It’s not just me, right? The Gothic novel is ripe for a comeback. This particular sub-genre has been creeping into my subconscious for some time, and not just because I accidentally went to a lecture the other month on the Female Gothic in Film, which quoted Joanna Russ and made me squee like the fan girl I am.
Joanna Russ might be the Prime Minister (I’m not going to say queen) of feminist science fiction and literary criticism, but the first piece of her non-fiction that changed the way I look at the world wasn’t How To Suppress Women’s Writing at all. It was Somebody’s Trying to Kill Me and I Think it’s My Husband: the Modern Gothic. (1970)
Before I read this article, I had no idea what a gothic novel was. But it intrigued me.
“In addition to the Heroine’s other troubles, she gradually becomes aware that somewhere in the tangle of oppressive family relationships going on in the House exists a Buried Ominous Secret, always connected with the Other Woman and the Super-Male (whatever relation they happen to bear to one another in the novel). The Super-Male is at the centre of the Secret; when she unravels the mystery about him (does he love her or is he a threat to her?) she will simultaneously get to the bottom of the Secret. Then the plot thickens…”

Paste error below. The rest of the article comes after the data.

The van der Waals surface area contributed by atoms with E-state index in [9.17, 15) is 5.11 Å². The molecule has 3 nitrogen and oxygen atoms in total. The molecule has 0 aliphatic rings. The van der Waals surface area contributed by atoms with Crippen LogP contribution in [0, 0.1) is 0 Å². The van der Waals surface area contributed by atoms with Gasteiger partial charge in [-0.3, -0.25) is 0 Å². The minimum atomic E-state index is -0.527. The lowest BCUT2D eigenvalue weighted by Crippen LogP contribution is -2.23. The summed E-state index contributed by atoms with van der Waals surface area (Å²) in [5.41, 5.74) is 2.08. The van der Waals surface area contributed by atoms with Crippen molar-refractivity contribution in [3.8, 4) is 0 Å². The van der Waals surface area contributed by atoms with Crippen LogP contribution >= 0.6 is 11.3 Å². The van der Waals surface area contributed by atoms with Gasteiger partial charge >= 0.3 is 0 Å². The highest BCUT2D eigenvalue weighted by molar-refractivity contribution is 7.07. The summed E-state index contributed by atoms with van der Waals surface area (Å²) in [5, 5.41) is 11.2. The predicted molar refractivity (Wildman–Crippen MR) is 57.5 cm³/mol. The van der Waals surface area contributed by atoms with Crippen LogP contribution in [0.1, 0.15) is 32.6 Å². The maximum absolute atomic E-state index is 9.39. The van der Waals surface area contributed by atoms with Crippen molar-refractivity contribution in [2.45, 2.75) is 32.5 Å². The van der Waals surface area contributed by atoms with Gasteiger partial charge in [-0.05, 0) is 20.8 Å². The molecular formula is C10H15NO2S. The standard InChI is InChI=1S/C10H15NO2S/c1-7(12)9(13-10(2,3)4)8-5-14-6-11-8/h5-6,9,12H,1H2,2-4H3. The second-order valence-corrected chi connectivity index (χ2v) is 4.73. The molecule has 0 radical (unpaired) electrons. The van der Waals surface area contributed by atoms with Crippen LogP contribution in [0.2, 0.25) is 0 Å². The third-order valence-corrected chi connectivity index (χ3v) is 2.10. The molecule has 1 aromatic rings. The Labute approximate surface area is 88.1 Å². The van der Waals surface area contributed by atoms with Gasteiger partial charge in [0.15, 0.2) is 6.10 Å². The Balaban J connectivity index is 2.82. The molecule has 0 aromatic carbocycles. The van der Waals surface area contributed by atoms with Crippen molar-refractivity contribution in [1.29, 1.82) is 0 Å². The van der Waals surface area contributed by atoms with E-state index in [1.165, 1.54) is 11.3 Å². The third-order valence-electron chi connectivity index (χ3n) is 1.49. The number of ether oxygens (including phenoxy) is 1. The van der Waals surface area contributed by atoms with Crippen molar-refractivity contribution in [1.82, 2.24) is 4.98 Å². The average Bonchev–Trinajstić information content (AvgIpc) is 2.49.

–Joanna Russ, Somebody’s Trying to Kill Me.
Gothic novels were the original trashy read. They were books built to be despised, and oh boy, were they despised. Possibly the most famous literary interrogation of the genre is Jane Austen’s Northanger Abbey, though as Jo Walton pointed out here, Jane Austen didn’t read the genre herself, merely parodied what it was in the mouths of her characters. Thus continuing an essential literary tradition of people who don’t like a genre managing somehow to create a public definition of that genre. (A phenomenon with which horror, science fiction and fantasy readers should be well familiar) On the one hand, Northanger Abbey kept Mrs Radcliffe’s novel, The Mysteries of Udolpho, from being forgotten, but on the other hand, it completely cemented the Gothic tradition as a silly genre of books read by silly girls.
And there’s another spark of familiarity. Because “silly books featuring silly girls” (and read by even sillier girls, so many of them, that’s a bit of a worry) pretty much characterises how the Twilight fandom and, more recently, the Fifty Shades of Grey phenomenon are portrayed by people who don’t like or read those books. After realising how much I don’t like the methods used to denigrate women as readers (and writers, and characters) in so much of the criticism surrounding Twilight, I find myself paying much sharper attention to other books that are dismissed for similar reasons.
I don’t have to like those books to defend them. But neither do I want to automatically assume I won’t like them simply because many, many women are reading and enjoying them. I’m far more interested in prodding said books with a stick to find out why.
“The Modern Gothics are neither love stories nor stories of women-as-victims. They are adventure stories with passive protagonists.”
–Joanna Russ, Somebody’s Trying to Kill Me.